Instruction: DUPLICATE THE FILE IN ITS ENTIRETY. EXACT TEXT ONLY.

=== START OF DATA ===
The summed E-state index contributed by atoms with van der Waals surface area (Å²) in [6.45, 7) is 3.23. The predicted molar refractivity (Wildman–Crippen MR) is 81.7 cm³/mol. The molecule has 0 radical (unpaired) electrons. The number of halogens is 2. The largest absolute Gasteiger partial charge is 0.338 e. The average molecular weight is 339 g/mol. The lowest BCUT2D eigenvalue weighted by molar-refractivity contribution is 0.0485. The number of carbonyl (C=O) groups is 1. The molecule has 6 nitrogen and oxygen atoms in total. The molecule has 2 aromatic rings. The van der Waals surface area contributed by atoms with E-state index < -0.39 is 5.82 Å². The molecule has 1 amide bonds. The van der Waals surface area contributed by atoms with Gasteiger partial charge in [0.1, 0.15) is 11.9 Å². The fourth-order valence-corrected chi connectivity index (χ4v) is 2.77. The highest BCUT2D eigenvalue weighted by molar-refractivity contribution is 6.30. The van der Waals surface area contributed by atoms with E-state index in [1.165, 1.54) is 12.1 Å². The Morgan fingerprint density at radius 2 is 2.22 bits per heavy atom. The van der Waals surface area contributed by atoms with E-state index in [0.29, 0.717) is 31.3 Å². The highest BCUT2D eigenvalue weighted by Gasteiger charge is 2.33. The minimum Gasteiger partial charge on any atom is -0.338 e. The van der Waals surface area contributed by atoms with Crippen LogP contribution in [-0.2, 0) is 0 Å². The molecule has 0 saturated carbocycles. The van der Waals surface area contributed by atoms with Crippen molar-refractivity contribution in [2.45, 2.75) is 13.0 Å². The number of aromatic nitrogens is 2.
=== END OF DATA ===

The summed E-state index contributed by atoms with van der Waals surface area (Å²) in [6.45, 7) is 3.23. The predicted molar refractivity (Wildman–Crippen MR) is 81.7 cm³/mol. The molecule has 0 radical (unpaired) electrons. The number of halogens is 2. The largest absolute Gasteiger partial charge is 0.338 e. The average molecular weight is 339 g/mol. The lowest BCUT2D eigenvalue weighted by molar-refractivity contribution is 0.0485. The number of carbonyl (C=O) groups is 1. The molecule has 6 nitrogen and oxygen atoms in total. The molecule has 2 aromatic rings. The van der Waals surface area contributed by atoms with E-state index < -0.39 is 5.82 Å². The molecule has 1 amide bonds. The van der Waals surface area contributed by atoms with Gasteiger partial charge in [0.1, 0.15) is 11.9 Å². The fourth-order valence-corrected chi connectivity index (χ4v) is 2.77. The highest BCUT2D eigenvalue weighted by molar-refractivity contribution is 6.30. The van der Waals surface area contributed by atoms with E-state index in [1.165, 1.54) is 12.1 Å². The Morgan fingerprint density at radius 2 is 2.22 bits per heavy atom. The van der Waals surface area contributed by atoms with E-state index in [0.29, 0.717) is 31.3 Å². The highest BCUT2D eigenvalue weighted by Gasteiger charge is 2.33. The minimum Gasteiger partial charge on any atom is -0.338 e. The van der Waals surface area contributed by atoms with Crippen LogP contribution in [-0.2, 0) is 0 Å². The molecule has 0 saturated carbocycles. The van der Waals surface area contributed by atoms with Crippen molar-refractivity contribution in [2.45, 2.75) is 13.0 Å². The number of aromatic nitrogens is 2.